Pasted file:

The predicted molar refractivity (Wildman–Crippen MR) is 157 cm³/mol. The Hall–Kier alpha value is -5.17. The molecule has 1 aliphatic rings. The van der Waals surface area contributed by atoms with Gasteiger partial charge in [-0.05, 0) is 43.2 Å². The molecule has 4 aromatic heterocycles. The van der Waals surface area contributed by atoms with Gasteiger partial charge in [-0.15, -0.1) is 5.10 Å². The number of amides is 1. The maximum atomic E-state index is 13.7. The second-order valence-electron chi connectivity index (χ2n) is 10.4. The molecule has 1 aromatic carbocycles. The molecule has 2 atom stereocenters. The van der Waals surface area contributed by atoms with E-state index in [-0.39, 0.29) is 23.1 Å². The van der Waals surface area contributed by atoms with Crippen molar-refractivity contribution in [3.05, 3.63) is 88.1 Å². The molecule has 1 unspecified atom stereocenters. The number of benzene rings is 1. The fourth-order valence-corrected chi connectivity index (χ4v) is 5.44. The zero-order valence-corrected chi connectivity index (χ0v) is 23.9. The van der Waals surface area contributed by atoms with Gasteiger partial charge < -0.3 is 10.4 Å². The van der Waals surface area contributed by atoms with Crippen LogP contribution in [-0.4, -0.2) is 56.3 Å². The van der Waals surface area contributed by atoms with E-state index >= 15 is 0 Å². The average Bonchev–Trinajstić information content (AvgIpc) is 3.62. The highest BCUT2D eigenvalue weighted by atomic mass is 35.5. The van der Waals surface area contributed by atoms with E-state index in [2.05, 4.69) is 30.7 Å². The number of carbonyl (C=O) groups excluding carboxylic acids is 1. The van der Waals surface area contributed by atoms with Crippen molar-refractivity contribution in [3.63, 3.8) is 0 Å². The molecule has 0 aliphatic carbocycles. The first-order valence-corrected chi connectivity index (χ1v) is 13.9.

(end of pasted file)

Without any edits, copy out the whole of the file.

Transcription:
The predicted molar refractivity (Wildman–Crippen MR) is 157 cm³/mol. The Hall–Kier alpha value is -5.17. The molecule has 1 aliphatic rings. The van der Waals surface area contributed by atoms with Gasteiger partial charge in [-0.05, 0) is 43.2 Å². The molecule has 4 aromatic heterocycles. The van der Waals surface area contributed by atoms with Gasteiger partial charge in [-0.15, -0.1) is 5.10 Å². The number of amides is 1. The maximum atomic E-state index is 13.7. The second-order valence-electron chi connectivity index (χ2n) is 10.4. The molecule has 1 aromatic carbocycles. The molecule has 2 atom stereocenters. The van der Waals surface area contributed by atoms with E-state index in [-0.39, 0.29) is 23.1 Å². The van der Waals surface area contributed by atoms with Crippen molar-refractivity contribution in [3.05, 3.63) is 88.1 Å². The molecule has 1 unspecified atom stereocenters. The number of benzene rings is 1. The fourth-order valence-corrected chi connectivity index (χ4v) is 5.44. The zero-order valence-corrected chi connectivity index (χ0v) is 23.9. The van der Waals surface area contributed by atoms with Gasteiger partial charge < -0.3 is 10.4 Å². The van der Waals surface area contributed by atoms with Crippen LogP contribution in [-0.4, -0.2) is 56.3 Å². The van der Waals surface area contributed by atoms with E-state index >= 15 is 0 Å². The average Bonchev–Trinajstić information content (AvgIpc) is 3.62. The highest BCUT2D eigenvalue weighted by atomic mass is 35.5. The van der Waals surface area contributed by atoms with E-state index in [2.05, 4.69) is 30.7 Å². The number of carbonyl (C=O) groups excluding carboxylic acids is 1. The van der Waals surface area contributed by atoms with Crippen molar-refractivity contribution in [3.63, 3.8) is 0 Å². The molecule has 0 aliphatic carbocycles. The first-order valence-corrected chi connectivity index (χ1v) is 13.9.